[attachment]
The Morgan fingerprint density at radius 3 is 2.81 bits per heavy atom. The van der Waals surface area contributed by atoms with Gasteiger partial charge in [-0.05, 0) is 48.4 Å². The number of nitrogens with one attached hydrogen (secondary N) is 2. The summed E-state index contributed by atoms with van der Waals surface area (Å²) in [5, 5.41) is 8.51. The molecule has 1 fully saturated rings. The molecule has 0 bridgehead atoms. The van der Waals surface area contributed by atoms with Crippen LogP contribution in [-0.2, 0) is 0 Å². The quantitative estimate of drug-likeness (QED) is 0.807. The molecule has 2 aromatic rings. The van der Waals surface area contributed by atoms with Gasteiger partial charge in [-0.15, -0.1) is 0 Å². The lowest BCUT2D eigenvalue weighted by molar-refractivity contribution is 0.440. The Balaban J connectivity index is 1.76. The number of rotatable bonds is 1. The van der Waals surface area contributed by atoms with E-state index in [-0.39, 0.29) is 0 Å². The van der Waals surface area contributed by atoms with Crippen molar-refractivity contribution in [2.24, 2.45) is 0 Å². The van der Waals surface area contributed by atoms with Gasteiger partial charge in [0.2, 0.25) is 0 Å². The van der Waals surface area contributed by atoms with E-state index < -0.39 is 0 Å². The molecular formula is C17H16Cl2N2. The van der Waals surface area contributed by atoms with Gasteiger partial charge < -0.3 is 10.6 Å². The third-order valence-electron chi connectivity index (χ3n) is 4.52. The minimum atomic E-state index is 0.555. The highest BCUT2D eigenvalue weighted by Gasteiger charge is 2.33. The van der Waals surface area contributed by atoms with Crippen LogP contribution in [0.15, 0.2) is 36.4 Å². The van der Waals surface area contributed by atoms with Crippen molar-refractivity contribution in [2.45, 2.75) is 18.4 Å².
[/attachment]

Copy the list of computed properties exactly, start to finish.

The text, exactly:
The Morgan fingerprint density at radius 3 is 2.81 bits per heavy atom. The van der Waals surface area contributed by atoms with Gasteiger partial charge in [-0.05, 0) is 48.4 Å². The number of nitrogens with one attached hydrogen (secondary N) is 2. The summed E-state index contributed by atoms with van der Waals surface area (Å²) in [5, 5.41) is 8.51. The molecule has 1 fully saturated rings. The molecule has 0 bridgehead atoms. The van der Waals surface area contributed by atoms with Crippen LogP contribution in [-0.2, 0) is 0 Å². The quantitative estimate of drug-likeness (QED) is 0.807. The molecule has 2 aromatic rings. The van der Waals surface area contributed by atoms with Gasteiger partial charge in [-0.15, -0.1) is 0 Å². The lowest BCUT2D eigenvalue weighted by molar-refractivity contribution is 0.440. The Balaban J connectivity index is 1.76. The number of rotatable bonds is 1. The van der Waals surface area contributed by atoms with E-state index in [-0.39, 0.29) is 0 Å². The van der Waals surface area contributed by atoms with Crippen molar-refractivity contribution in [2.24, 2.45) is 0 Å². The van der Waals surface area contributed by atoms with Gasteiger partial charge in [0.2, 0.25) is 0 Å². The van der Waals surface area contributed by atoms with E-state index < -0.39 is 0 Å². The molecular formula is C17H16Cl2N2. The van der Waals surface area contributed by atoms with Gasteiger partial charge < -0.3 is 10.6 Å². The third-order valence-electron chi connectivity index (χ3n) is 4.52. The minimum atomic E-state index is 0.555. The highest BCUT2D eigenvalue weighted by Gasteiger charge is 2.33. The van der Waals surface area contributed by atoms with Crippen LogP contribution in [0.15, 0.2) is 36.4 Å². The van der Waals surface area contributed by atoms with Crippen molar-refractivity contribution in [2.45, 2.75) is 18.4 Å².